There was unanimous agreement that the conference should focus on innovation and research in science, technology and commerce, in addition to the obvious interreligious subject of Catholic-Jewish relations.

■ FORMER COLUMNIST and editorial page editor at The Jerusalem Post Saul Singer, who coauthored the international best seller Start-Up Nation, is in great demand as a speaker at hi-tech and start-up conventions. Thus it is not at all unexpected to see his name at the top of the list of keynote speakers at the first Israel Asia Summit, which will take place on May 20-22 under the auspices of the Jerusalem-headquartered Israel-Asia Center. Israeli participants will be joined by individuals and delegations from mainland China, Hong Kong, India, Korea, Singapore, Vietnam and Indonesia.

Asian participants will be taken to meet officials and to look at start-up initiatives in different parts of the country, with a grand finale for all participants at the Peres Center for Peace in Jaffa.

■ DOOMSAYERS WHO have for decades been predicting the demise of the Yiddish language and Yiddish culture would be amazed at the degree of preservation and revivalism that is going on in Israel alone. Aside from the fresh air breathed into Yiddishpiel by managing director Sasi Keshet, who has scheduled several new productions and has also persuaded a number of Hebrew theater stars to appear in Yiddish productions, there are Yiddish festivals, community singalongs, stand-up comedy events and concerts proliferating all over the country. Bella Bryks-Klein, who is the Israel representative for the Yiddish edition of The Forward and has made it her life’s mission to promote Yiddish culture, puts out a monthly e-newsletter addressed to friends and lovers of Yiddish in which she lists Yiddish events for the month ahead, downloading announcements, fliers and advertisements from around the country. In short, the volume of Yiddish activities in the month of May is mindblowing.

■ GIVEN THE fact that almost seven decades have passed since the end of World War II, it is quite extraordinary to see how many countries, and cities within those countries, are putting up Holocaust monuments, museums and educational centers. Joining the many countries that have already done so is Scotland. Glaswegian Dr. Kenneth Collins – who has chaired the Scottish Jewish Archives Center in Glasgow since its inception in 1987, and has continued to do so by remote control since making aliya in 2009 – was recently back in Scotland to examine the possibility of setting up a Scottish Holocaust era study center.

Together with Scottish Jewish Archives Center director Harvey Kaplan and archives employee Deborah Haase, Collins met with First Minister of Scotland Alex Salmond to discuss the matter, offering use of the center – which is located at the city’s historic Garnethill Synagogue – as a base.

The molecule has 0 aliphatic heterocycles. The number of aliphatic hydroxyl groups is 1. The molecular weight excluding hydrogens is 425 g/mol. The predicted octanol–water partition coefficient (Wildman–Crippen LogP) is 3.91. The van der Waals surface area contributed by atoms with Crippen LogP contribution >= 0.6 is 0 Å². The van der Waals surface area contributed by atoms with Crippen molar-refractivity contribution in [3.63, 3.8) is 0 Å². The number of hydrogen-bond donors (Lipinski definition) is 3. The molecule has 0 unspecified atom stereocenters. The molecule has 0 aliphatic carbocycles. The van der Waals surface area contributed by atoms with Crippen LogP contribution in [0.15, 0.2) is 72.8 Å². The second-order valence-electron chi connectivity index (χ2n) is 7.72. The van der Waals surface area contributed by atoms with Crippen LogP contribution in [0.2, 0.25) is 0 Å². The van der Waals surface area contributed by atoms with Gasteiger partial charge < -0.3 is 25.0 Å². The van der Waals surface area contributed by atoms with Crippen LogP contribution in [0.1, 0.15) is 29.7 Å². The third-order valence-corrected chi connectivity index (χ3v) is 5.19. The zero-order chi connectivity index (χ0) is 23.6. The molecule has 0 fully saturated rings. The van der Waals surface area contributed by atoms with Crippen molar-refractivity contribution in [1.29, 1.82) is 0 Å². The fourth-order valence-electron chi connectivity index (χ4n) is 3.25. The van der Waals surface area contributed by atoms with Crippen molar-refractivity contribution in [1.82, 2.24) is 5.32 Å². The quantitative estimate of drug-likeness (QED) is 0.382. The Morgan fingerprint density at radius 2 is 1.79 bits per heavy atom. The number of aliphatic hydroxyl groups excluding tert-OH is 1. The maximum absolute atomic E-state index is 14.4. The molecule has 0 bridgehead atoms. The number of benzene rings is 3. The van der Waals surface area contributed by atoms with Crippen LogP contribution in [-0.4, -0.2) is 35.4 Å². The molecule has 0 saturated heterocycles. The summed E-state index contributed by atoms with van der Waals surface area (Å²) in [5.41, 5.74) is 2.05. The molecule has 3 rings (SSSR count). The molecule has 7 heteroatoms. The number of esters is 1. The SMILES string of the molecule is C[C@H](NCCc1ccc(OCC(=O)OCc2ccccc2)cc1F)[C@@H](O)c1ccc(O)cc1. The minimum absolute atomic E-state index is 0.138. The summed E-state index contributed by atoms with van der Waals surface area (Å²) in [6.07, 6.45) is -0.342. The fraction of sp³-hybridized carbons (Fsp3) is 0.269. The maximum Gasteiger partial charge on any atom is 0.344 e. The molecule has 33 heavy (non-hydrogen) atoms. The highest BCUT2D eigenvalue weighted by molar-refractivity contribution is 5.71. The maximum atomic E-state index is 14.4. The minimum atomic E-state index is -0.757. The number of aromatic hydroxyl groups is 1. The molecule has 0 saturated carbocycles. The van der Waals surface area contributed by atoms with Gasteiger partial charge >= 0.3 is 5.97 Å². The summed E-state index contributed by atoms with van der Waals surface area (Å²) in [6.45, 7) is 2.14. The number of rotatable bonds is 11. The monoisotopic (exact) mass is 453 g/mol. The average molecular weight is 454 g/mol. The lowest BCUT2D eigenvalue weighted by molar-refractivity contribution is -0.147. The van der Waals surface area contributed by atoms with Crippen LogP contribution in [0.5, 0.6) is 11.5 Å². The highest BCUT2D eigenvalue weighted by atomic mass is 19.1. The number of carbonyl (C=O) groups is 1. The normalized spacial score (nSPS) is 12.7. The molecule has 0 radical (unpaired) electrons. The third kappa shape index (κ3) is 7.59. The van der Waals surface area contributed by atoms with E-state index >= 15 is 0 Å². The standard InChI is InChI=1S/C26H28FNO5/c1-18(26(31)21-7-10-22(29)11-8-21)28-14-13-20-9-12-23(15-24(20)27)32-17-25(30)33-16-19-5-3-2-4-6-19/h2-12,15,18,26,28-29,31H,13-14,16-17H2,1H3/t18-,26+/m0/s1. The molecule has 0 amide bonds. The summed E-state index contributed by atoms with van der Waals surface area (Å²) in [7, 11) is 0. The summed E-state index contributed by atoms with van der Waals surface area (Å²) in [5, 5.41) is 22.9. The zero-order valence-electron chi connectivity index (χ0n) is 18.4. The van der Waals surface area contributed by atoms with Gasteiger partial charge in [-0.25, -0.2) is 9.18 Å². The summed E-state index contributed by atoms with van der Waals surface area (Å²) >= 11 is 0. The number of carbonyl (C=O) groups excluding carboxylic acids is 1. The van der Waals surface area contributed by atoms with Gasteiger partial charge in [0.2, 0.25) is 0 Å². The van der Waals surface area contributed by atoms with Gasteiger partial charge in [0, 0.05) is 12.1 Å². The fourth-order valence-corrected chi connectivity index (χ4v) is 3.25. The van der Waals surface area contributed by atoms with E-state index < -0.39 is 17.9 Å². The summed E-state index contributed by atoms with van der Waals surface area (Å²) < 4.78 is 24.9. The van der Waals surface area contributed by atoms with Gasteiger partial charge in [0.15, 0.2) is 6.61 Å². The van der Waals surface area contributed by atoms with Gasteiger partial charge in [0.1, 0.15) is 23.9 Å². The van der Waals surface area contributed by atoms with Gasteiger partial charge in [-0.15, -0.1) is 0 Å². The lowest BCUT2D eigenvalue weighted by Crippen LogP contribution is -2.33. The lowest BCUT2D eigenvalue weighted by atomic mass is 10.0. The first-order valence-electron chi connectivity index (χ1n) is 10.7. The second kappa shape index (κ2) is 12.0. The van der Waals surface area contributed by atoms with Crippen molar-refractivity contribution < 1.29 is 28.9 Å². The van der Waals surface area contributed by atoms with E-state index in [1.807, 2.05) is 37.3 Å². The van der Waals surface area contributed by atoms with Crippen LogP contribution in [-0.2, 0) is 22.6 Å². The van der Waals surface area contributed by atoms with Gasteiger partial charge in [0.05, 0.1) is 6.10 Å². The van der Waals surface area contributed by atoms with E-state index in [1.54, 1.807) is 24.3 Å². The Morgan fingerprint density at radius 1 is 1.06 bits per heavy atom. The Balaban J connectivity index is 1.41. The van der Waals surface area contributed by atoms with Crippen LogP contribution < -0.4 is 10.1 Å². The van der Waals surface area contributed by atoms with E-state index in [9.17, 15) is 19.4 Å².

The offer was made due to the center’s extensive and rapidly growing collection of Holocaustera material, relating mainly to members of the Kindertransport who settled in Scotland, refugees who arrived from Central Europe during the 1930s and survivors who came in the post-war period.

Hundreds of refugee physicians obtained their British qualifications at the Royal College of Medicine and Surgery in Scotland, and hostels for refugee children formed an important part in the rehabilitation of those who had suffered the torment of discrimination, imprisonment and slave labor.

Salmond was supportive of the idea, noting that the Scottish government recognized the importance of opening the archives to scholars and researchers as well as the general public. He said that £10,000 would be made available to assist the preparation of a feasibility study.

■ IN JERUSALEM this week, the Holocaust was also a matter of primary interest in discussions held by visiting foreign dignitaries with the Israeli leadership, and in their visits to Yad Vashem. Most of the dignitaries were from Europe, but some also came from the US.

Rep. Eliot Engel, ranking member of the House Foreign Affairs Committee, and committee chairman Rep. Ed Royce laid a wreath in Yad Vashem’s Hall of Remembrance.

Joining them there were Rep. Nita Lowey and Rep. Brad Sherman.

During his visit to Israel, Engel also met with Netanyahu and expressed his strong support for the US-Israel relationship. He agreed with the prime minister that the two countries must stand shoulder-to-shoulder to confront the challenges of the Iranian nuclear program, the Syrian civil war and the Middle East peace process. It was Engel’s second visit in a five-week period, as he also accompanied US President Barack Obama on his visit to Israel in March.